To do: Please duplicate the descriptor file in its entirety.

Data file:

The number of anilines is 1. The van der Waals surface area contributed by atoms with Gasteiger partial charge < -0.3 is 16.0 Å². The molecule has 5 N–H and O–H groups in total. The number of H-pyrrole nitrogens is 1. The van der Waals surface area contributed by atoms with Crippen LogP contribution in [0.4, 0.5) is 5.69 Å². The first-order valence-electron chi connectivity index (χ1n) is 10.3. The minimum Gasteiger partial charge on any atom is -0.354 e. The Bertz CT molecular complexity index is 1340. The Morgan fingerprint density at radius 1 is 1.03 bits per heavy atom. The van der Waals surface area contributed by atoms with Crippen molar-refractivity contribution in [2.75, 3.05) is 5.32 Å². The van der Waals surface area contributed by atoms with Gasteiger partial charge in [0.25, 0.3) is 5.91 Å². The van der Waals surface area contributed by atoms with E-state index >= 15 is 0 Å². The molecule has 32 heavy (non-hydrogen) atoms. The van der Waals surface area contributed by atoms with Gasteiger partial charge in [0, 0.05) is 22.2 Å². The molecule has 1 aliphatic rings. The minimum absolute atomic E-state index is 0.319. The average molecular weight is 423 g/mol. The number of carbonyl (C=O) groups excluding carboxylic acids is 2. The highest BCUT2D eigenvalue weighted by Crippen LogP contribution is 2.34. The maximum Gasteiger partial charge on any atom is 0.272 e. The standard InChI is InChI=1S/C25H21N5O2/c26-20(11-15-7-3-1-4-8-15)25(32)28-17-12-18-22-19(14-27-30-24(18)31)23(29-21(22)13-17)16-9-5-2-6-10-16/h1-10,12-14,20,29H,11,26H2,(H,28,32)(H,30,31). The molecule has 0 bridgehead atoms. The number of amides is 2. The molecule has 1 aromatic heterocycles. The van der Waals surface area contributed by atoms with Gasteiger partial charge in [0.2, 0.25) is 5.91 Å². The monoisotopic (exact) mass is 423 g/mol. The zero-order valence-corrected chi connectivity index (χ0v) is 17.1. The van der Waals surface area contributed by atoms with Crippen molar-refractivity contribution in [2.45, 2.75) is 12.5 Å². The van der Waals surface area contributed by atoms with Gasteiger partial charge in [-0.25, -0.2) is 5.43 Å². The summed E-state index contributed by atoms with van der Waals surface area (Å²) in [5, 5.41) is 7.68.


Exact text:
The number of anilines is 1. The van der Waals surface area contributed by atoms with Gasteiger partial charge < -0.3 is 16.0 Å². The molecule has 5 N–H and O–H groups in total. The number of H-pyrrole nitrogens is 1. The van der Waals surface area contributed by atoms with Crippen LogP contribution in [0.4, 0.5) is 5.69 Å². The first-order valence-electron chi connectivity index (χ1n) is 10.3. The minimum Gasteiger partial charge on any atom is -0.354 e. The Bertz CT molecular complexity index is 1340. The Morgan fingerprint density at radius 1 is 1.03 bits per heavy atom. The van der Waals surface area contributed by atoms with Crippen molar-refractivity contribution in [2.75, 3.05) is 5.32 Å². The van der Waals surface area contributed by atoms with Gasteiger partial charge in [0.25, 0.3) is 5.91 Å². The van der Waals surface area contributed by atoms with E-state index >= 15 is 0 Å². The molecule has 32 heavy (non-hydrogen) atoms. The van der Waals surface area contributed by atoms with Gasteiger partial charge in [0, 0.05) is 22.2 Å². The molecule has 1 aliphatic rings. The minimum absolute atomic E-state index is 0.319. The average molecular weight is 423 g/mol. The number of carbonyl (C=O) groups excluding carboxylic acids is 2. The highest BCUT2D eigenvalue weighted by Crippen LogP contribution is 2.34. The maximum Gasteiger partial charge on any atom is 0.272 e. The standard InChI is InChI=1S/C25H21N5O2/c26-20(11-15-7-3-1-4-8-15)25(32)28-17-12-18-22-19(14-27-30-24(18)31)23(29-21(22)13-17)16-9-5-2-6-10-16/h1-10,12-14,20,29H,11,26H2,(H,28,32)(H,30,31). The molecule has 0 bridgehead atoms. The number of amides is 2. The molecule has 1 aromatic heterocycles. The van der Waals surface area contributed by atoms with Gasteiger partial charge in [0.2, 0.25) is 5.91 Å². The monoisotopic (exact) mass is 423 g/mol. The zero-order valence-corrected chi connectivity index (χ0v) is 17.1. The van der Waals surface area contributed by atoms with Crippen molar-refractivity contribution in [2.45, 2.75) is 12.5 Å². The van der Waals surface area contributed by atoms with Gasteiger partial charge in [-0.25, -0.2) is 5.43 Å². The summed E-state index contributed by atoms with van der Waals surface area (Å²) in [5, 5.41) is 7.68.